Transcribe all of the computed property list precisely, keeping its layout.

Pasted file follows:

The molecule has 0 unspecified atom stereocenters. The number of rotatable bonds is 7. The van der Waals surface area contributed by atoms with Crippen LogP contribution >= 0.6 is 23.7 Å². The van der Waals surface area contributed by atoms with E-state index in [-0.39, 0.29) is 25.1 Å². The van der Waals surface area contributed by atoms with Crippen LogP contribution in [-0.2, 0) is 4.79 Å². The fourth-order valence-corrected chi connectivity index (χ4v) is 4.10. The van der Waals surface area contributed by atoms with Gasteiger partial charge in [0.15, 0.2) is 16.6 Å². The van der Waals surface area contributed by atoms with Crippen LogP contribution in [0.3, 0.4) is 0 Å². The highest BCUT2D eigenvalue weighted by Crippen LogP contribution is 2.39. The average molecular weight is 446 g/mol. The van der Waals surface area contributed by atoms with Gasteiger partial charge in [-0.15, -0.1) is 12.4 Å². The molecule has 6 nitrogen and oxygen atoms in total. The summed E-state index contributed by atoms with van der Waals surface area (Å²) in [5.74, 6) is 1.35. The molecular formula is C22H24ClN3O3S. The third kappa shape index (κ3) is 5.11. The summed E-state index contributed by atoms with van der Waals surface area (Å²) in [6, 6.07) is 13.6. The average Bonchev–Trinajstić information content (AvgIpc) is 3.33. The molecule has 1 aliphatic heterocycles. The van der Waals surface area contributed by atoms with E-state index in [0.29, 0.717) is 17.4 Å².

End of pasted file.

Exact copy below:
The molecule has 0 unspecified atom stereocenters. The number of rotatable bonds is 7. The van der Waals surface area contributed by atoms with Crippen LogP contribution >= 0.6 is 23.7 Å². The van der Waals surface area contributed by atoms with E-state index in [-0.39, 0.29) is 25.1 Å². The van der Waals surface area contributed by atoms with Crippen LogP contribution in [-0.2, 0) is 4.79 Å². The fourth-order valence-corrected chi connectivity index (χ4v) is 4.10. The van der Waals surface area contributed by atoms with Gasteiger partial charge in [0.15, 0.2) is 16.6 Å². The van der Waals surface area contributed by atoms with Crippen LogP contribution in [0.3, 0.4) is 0 Å². The highest BCUT2D eigenvalue weighted by Crippen LogP contribution is 2.39. The average molecular weight is 446 g/mol. The van der Waals surface area contributed by atoms with Gasteiger partial charge in [-0.15, -0.1) is 12.4 Å². The molecule has 6 nitrogen and oxygen atoms in total. The summed E-state index contributed by atoms with van der Waals surface area (Å²) in [5.74, 6) is 1.35. The molecular formula is C22H24ClN3O3S. The third kappa shape index (κ3) is 5.11. The summed E-state index contributed by atoms with van der Waals surface area (Å²) in [6, 6.07) is 13.6. The average Bonchev–Trinajstić information content (AvgIpc) is 3.33. The molecule has 1 aliphatic heterocycles. The van der Waals surface area contributed by atoms with E-state index in [0.29, 0.717) is 17.4 Å².